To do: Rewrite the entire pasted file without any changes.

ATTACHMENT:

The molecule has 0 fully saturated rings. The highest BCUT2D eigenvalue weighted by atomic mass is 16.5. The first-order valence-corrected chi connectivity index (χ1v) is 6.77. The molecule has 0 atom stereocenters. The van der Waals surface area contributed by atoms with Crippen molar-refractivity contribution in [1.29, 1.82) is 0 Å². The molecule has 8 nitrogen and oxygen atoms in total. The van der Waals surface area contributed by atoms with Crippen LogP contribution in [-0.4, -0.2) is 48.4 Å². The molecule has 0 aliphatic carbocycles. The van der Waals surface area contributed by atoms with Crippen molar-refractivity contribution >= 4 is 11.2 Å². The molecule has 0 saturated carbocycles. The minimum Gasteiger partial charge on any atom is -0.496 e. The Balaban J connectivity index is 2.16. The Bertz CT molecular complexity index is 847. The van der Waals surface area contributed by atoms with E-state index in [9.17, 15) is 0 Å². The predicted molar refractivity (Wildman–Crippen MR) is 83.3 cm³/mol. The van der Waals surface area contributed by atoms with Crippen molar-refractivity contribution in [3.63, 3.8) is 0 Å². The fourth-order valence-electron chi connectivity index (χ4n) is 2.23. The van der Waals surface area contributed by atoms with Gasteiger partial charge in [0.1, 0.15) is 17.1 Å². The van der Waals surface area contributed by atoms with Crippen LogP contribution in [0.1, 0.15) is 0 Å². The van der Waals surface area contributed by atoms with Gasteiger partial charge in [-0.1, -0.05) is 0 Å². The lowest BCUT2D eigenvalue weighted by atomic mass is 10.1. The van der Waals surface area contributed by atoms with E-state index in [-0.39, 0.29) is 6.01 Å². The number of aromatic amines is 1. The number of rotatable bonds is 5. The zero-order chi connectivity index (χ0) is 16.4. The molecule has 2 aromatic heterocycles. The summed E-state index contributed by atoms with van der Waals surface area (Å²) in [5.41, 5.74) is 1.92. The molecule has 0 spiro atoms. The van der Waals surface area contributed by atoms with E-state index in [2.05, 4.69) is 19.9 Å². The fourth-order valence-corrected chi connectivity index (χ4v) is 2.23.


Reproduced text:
The molecule has 0 fully saturated rings. The highest BCUT2D eigenvalue weighted by atomic mass is 16.5. The first-order valence-corrected chi connectivity index (χ1v) is 6.77. The molecule has 0 atom stereocenters. The van der Waals surface area contributed by atoms with Crippen molar-refractivity contribution in [1.29, 1.82) is 0 Å². The molecule has 8 nitrogen and oxygen atoms in total. The van der Waals surface area contributed by atoms with Crippen LogP contribution in [-0.4, -0.2) is 48.4 Å². The molecule has 0 aliphatic carbocycles. The van der Waals surface area contributed by atoms with Crippen molar-refractivity contribution >= 4 is 11.2 Å². The molecule has 0 saturated carbocycles. The minimum Gasteiger partial charge on any atom is -0.496 e. The Balaban J connectivity index is 2.16. The Bertz CT molecular complexity index is 847. The van der Waals surface area contributed by atoms with E-state index in [9.17, 15) is 0 Å². The predicted molar refractivity (Wildman–Crippen MR) is 83.3 cm³/mol. The van der Waals surface area contributed by atoms with Crippen molar-refractivity contribution in [3.63, 3.8) is 0 Å². The fourth-order valence-electron chi connectivity index (χ4n) is 2.23. The van der Waals surface area contributed by atoms with Gasteiger partial charge in [0.1, 0.15) is 17.1 Å². The van der Waals surface area contributed by atoms with Crippen LogP contribution in [0.1, 0.15) is 0 Å². The van der Waals surface area contributed by atoms with Gasteiger partial charge in [-0.1, -0.05) is 0 Å². The lowest BCUT2D eigenvalue weighted by atomic mass is 10.1. The van der Waals surface area contributed by atoms with E-state index in [-0.39, 0.29) is 6.01 Å². The number of aromatic amines is 1. The number of rotatable bonds is 5. The zero-order chi connectivity index (χ0) is 16.4. The molecule has 2 aromatic heterocycles. The summed E-state index contributed by atoms with van der Waals surface area (Å²) in [5.41, 5.74) is 1.92. The molecule has 0 spiro atoms. The van der Waals surface area contributed by atoms with E-state index in [2.05, 4.69) is 19.9 Å². The fourth-order valence-corrected chi connectivity index (χ4v) is 2.23.